Opinion: COVID Delayed The Media Industry’s Creativity 

"Morbius" is an example of how COVID led to blockbusters flopping, Jada Simon opines./Marvel Entertainment

By Jada Simon


   Everyone knows that COVID has delayed everything, but one of the things it has greatly changed is the television and movie industry. As a result, some of the latest and greatest blockbusters ended up being a bust.

   “Morbius,” a 2022 blockbuster release, is a great example of a movie that left fans disappointed. This superhero thriller was originally expected to release on July 10, 2020, but its release date was pushed back on six separate occasions before it hit theaters.

   According to digitaltrends, the movie had constant delays due to theater closures caused by the pandemic. The combination of the perpetual delays with the eye-catching trailer being out for so long, left fans anxiously awaiting. But by the time it finally arrived in April 2022, the film’s action was not as entertaining as expected.

  The piece came off as rushed and incomprehensible. Screen Rant, an entertainment news outlet, said that the problem was “the film’s lack of structure and coherent script.” Not only had it missed the ideal release date, but “Morbius” also “moves at a rushed pace while compromising its timeline, characterization, and logic.” In the end, the scenes appeared poorly done and not thought out. 

   Post-production was assumed to have been rushed due to the release taking so long, since the studio was playing catch-up with all the other films that were pushed back by the pandemic as well. A St. Albert Gazette article says that, “Finishing a film in time for its premiere is often a scramble in a normal year, but with COVID-19 shutting down many facets of life in March [2020], movie-makers faced an even tougher deadline.”

   “Morbius” was a film that was brushed over and too hard to understand despite audiences’ high expectations, but truthfully, it was not alone. Many TV and film productions suffered at the hands of COVID and failed to meet their marks.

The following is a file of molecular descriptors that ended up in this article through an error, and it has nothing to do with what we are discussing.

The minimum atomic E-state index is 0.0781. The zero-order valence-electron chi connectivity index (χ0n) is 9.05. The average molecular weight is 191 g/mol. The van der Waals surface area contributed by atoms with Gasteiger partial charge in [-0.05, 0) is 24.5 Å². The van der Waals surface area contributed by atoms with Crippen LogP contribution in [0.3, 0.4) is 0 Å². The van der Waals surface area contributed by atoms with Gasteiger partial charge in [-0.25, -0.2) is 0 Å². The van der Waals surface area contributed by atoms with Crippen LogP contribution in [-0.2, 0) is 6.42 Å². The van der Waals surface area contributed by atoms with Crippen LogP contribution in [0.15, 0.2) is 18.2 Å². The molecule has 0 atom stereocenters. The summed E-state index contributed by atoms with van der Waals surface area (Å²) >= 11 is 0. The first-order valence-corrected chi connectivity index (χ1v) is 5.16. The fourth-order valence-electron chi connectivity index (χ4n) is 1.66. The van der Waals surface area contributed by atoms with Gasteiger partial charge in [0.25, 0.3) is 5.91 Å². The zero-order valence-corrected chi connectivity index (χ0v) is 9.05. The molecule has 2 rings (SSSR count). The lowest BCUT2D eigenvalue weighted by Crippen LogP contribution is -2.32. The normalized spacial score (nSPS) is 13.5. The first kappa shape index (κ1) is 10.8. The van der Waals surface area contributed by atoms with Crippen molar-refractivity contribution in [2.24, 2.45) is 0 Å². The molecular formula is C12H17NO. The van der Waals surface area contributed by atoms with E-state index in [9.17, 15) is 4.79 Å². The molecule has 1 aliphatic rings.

We can also think back to the release of “Black Widow” in 2021 and the problem that Scarlett Johansson, the film’s titular character, had with landing a fair deal with Disney+ to secure her cut of streaming sales. 

   During the pandemic, Disney started to really take advantage of its online, subscription-based platform. For the industry, a lot of its revenue was starting to come from streaming at the pandemic’s peak. Johansson’s contract said nothing of getting profit from the streaming platform’s proceeds, only from theater-related profit, meaning she would miss out on all the money Disney+ was making on the movie. CNBC said that Johansson argued a majority of her profit was expected to come from box office sales in her Disney lawsuit and that adding “Black Widow” to Disney+ without receiving a portion of the profit would “cost her a $50 million payout.”

   It turns out that many companies were following this trend, but she was not going to be one to get caught in that spider’s web. Gabrielle Carteris, the president of the Screen Actors Guild said, “Scarlett Johansson is shining a white-hot spotlight on the improper shifts in compensation that companies are attempting to slip by talent as distribution models change.” 

   So, yes, many things have changed due to the pandemic, but the media industry really has some slack to pick up. Consumers are constantly going to theaters hoping that these supposed blockbusters will live up to the name, only to be met with disappointment.

   How long can media production shortcomings fall on the excuse of the pandemic?

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